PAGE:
Updated at 4:35 p.m. ET

Labor Secretary Alex Acosta defended a 2008 plea agreement he oversaw as a U.S. attorney in Florida in which multimillionaire and accused sex trafficker Jeffrey Epstein got a light sentence in exchange for pleading guilty to state charges.

"Facts are important and facts are being overlooked," Acosta told reporters at a news conference Wednesday.

Acosta has come under heavy scrutiny now that federal prosecutors in New York have brought a new case against Epstein, charging him with serious crimes including the sex trafficking of minors. If found guilty, Epstein could face up to 45 years in prison.

Under the 2008 deal, Epstein pleaded guilty to lesser state charges of solicitation of prostitution and was required to register as sex offender. He was given immunity from federal prosecution, served just 13 months in county jail and was allowed to spend his days at his Palm Beach office.

Acosta said Wednesday that his office had handled the case appropriately. He said the Epstein case was complicated by the fact that it had originated with state rather than federal authorities, and that many of the young victims were scared by the prospect of testifying.

Acosta said such a deal might not look very good in retrospect, but that it was the prosecutors' calculation that it was better to secure a guilty plea and register Epstein as a sex offender than risk going to trial and potentially see Epstein go free. "There is a value to a sure guilty plea, because letting him walk, letting what the state attorney was ready to do go forward, would have been absolutely awful," he said.

The labor secretary said his office had been intent on pursuing the case federally but weren't necessarily confident of its outcome. "One of the tough questions in these cases: What is the value of a secured guilty plea with registration, versus rolling the dice? And I know that in 2019 looking back on 2008, things may look different. But this was the judgment of prosecutors with dozens of years of experience," he said.

Democrats including Senate Minority Leader Chuck Schumer and House Speaker Nancy Pelosi have called on Acosta to resign. "It is now impossible for anyone to have confidence in Secretary Acosta's ability to lead the Department of Labor. If he refuses to resign, President Trump should fire him," Schumer said.

On Tuesday, Trump said the plea deal happened many years ago, and that he didn't think Acosta had made the decision alone. "What I do know is that he's been a really, really great secretary of labor. The rest of it, we will have to look at," Trump said.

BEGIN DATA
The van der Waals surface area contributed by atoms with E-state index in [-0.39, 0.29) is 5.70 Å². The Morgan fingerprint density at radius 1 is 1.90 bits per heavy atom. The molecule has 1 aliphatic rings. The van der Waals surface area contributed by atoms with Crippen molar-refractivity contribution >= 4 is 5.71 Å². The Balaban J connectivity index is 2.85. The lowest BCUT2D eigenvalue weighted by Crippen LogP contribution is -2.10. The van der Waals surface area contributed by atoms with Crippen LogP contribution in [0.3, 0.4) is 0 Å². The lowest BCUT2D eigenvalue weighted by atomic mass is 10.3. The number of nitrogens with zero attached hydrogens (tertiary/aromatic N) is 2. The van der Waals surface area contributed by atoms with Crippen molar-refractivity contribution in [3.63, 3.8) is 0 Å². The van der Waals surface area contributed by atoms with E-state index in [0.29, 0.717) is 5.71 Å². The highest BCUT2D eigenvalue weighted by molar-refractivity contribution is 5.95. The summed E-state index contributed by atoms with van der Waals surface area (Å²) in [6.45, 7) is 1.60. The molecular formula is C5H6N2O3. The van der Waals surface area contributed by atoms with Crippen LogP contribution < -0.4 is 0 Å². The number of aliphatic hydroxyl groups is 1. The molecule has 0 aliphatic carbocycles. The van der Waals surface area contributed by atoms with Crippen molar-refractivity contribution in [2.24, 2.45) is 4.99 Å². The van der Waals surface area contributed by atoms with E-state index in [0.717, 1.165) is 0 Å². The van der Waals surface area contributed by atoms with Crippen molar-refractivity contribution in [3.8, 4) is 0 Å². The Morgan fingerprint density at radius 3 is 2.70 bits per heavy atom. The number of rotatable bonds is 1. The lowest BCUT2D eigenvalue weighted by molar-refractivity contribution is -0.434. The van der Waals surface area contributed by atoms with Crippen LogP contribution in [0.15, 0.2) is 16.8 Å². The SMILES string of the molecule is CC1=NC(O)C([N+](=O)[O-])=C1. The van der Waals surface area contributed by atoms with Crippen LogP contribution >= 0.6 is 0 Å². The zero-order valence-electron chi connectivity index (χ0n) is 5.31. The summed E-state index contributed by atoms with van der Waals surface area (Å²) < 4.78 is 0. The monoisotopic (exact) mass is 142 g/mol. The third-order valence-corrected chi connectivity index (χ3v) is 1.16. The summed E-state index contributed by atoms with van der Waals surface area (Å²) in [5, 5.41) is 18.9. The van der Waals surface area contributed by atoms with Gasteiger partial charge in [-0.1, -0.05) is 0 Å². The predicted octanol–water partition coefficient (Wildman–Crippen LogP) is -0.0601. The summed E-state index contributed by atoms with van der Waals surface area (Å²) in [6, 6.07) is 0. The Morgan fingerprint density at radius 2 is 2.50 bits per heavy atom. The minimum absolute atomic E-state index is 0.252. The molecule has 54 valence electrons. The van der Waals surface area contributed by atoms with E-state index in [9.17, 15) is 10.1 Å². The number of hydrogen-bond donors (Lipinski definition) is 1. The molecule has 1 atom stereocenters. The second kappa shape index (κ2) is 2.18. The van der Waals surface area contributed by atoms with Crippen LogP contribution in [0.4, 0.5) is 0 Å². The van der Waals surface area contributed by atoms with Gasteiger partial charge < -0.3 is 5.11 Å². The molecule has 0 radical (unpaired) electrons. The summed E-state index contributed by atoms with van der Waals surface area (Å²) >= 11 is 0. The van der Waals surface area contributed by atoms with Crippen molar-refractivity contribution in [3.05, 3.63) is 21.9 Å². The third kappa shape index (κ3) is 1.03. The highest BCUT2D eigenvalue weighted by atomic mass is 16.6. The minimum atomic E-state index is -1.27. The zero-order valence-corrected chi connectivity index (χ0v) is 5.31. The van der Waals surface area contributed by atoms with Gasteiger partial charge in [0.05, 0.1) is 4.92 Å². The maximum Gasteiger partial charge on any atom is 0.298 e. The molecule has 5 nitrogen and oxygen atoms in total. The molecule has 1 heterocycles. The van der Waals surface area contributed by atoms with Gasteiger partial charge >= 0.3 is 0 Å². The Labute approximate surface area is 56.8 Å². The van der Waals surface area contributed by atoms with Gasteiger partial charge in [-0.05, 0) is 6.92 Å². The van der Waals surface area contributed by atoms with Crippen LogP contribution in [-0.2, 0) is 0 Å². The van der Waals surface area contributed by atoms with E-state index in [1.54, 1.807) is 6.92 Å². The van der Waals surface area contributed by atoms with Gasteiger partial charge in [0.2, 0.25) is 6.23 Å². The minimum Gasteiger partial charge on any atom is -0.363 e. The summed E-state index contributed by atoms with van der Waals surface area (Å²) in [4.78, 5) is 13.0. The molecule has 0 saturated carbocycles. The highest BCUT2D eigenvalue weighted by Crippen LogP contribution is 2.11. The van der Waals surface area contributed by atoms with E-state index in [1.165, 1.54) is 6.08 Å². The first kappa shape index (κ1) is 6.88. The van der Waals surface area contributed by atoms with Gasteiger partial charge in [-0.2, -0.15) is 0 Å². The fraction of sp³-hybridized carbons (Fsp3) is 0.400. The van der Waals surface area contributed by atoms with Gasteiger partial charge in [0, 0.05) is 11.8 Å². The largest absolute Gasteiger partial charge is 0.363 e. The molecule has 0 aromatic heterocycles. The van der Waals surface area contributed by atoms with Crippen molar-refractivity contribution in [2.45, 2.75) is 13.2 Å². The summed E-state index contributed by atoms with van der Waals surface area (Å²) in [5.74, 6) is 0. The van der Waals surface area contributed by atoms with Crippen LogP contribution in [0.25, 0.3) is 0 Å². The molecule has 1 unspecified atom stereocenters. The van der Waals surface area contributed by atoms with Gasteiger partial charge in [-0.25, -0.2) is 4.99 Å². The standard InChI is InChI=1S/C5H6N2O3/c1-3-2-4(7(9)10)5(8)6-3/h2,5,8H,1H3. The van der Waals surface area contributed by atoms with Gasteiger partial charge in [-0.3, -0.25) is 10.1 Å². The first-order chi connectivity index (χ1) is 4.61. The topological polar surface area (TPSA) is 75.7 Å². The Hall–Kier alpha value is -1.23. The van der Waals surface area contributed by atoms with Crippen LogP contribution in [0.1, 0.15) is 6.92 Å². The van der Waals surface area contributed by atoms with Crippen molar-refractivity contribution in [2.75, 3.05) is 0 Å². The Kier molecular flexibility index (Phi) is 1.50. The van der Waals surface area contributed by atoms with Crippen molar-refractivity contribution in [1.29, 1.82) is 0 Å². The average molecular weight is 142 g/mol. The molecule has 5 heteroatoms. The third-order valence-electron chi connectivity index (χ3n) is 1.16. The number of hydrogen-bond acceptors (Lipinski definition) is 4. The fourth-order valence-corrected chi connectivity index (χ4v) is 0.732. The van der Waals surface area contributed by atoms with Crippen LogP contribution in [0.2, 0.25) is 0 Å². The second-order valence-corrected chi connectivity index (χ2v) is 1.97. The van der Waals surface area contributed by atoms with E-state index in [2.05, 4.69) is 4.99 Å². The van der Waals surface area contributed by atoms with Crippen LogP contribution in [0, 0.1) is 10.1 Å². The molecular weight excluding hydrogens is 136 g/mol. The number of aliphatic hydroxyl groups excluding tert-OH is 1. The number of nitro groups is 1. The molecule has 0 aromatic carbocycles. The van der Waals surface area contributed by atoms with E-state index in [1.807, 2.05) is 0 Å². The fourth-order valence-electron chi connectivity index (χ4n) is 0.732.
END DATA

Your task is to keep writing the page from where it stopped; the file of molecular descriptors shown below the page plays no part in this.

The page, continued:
Trump was quoted in a 2002 New York magazine story as calling Epstein "a terrific guy" and saying that he "likes beautiful women as much as I do, and many of them are on the younger side."

But Trump said Tuesday that he had had a falling out with Epstein and that he didn't think he had spoken to him in 15 years.

House Oversight Chairman Elijah Cummings of Maryland invited Acosta to testify at a July 23 hearing about the deal. Cummings and other House Democrats also sent a letter to the Justice Department's Office of Professional Responsibility in which they said: "There are significant concerns with Secretary Acosta's actions in approving an extremely favorable deal for an alleged sexual predator while concealing the deal from the victims of Mr. Epstein's crimes, which a judge found violated the Crime Victims' Rights Act."

In a letter to Nebraska's Republican Sen. Ben Sasse earlier this year, the Justice Department confirmed its Office of Professional Responsibility is investigating whether lawyers committed misconduct in the handling of the earlier case against Epstein.

A Justice Department spokesman told NPR on Wednesday that the review is "ongoing" with no timetable for its completion. Acosta said at the news conference that he would cooperate with the probe and sit for an interview "even though I don't have to."

The OPR, which conducts internal investigations involving allegations of professional misconduct, has faced criticism in the past over its perceived slow pace and lack of transparency. The Justice Department said the Privacy Act "significantly limits the department from disclosing information concerning individual misconduct allegations."

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